U.S. Stock Gains Give DB Plans a Boost

Median solvency ratio rises: Aon

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jump trampolineGains from U.S. equities and shrinking liabilities led to healthier Canadian defined benefit pension plans at the beginning of September, according to Aon’s latest data.

Its median solvency ratio, which tracks the plans it administers, rose one percentage point since Aug. 1, 2018, to 102.9 per cent. The number of plans that are fully funded also rose by 2.4 percentage points, to 57.7 per cent.

“Canadian pensions are still enjoying something of a Goldilocks moment,” said Calum Mackenzie, partner and investment consulting practice director at Aon, in a press release. “In an atmosphere of higher yields and steady returns in risk-seeking assets, especially in the U.S., pension solvency has once again reached a new high.

“Yet the question remains: How long can this moment last? We are seeing significant divergence in returns across asset classes and geographies, suggesting that the days of global increases across the board might be numbered. The commodity price recovery has started to wobble, trade concerns continue to weigh on the business outlook and central bank tightening is raising the risk of a policy overshoot. In short, with every piece of good news, the forward risks mount. That’s why we’re counselling plan sponsors to consider hedging against volatility, locking in their gains and taking an active view toward risk management going forward.”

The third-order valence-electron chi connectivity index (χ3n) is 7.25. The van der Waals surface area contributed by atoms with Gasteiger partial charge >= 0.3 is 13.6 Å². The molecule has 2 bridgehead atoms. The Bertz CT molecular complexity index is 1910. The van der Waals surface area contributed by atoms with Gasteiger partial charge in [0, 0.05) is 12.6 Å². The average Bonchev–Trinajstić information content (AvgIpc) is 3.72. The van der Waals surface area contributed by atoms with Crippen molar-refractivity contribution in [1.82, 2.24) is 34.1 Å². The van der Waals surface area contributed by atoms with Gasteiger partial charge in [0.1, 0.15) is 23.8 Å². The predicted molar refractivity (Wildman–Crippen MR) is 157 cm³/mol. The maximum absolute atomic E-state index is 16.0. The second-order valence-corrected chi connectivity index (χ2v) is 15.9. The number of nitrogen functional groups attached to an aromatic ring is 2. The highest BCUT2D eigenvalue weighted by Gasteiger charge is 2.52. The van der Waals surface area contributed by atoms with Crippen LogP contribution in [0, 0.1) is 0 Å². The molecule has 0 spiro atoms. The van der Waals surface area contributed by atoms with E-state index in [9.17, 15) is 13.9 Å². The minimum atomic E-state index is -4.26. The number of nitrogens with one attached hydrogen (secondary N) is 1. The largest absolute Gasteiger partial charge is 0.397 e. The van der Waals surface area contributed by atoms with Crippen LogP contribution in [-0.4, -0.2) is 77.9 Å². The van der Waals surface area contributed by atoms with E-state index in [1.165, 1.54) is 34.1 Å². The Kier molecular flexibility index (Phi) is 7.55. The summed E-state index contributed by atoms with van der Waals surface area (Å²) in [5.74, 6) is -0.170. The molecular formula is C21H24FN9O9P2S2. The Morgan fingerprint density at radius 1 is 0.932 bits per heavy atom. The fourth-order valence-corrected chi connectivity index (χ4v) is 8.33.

Gross pension assets posted a return of 0.6 per cent in August, with U.S. stocks leading the way thanks to the S&P500’s 3.4 per cent return. Canadian equities were down 0.8 per cent and emerging markets decreased 2.6 per cent. Alternative assets saw little movement, with global infrastructure losing 0.1 per cent and global real estate gaining 1.1 per cent. Fixed income declined marginally on the month, with Canadian bonds posting modest but positive returns.

The higher median solvency was also aided by an increase in annuity purchases so far in 2018, up 23 basis points, which contributed to a decrease in pension liabilities.

This article originally appeared on the website of our companion publication, BenefitsCanada.com 

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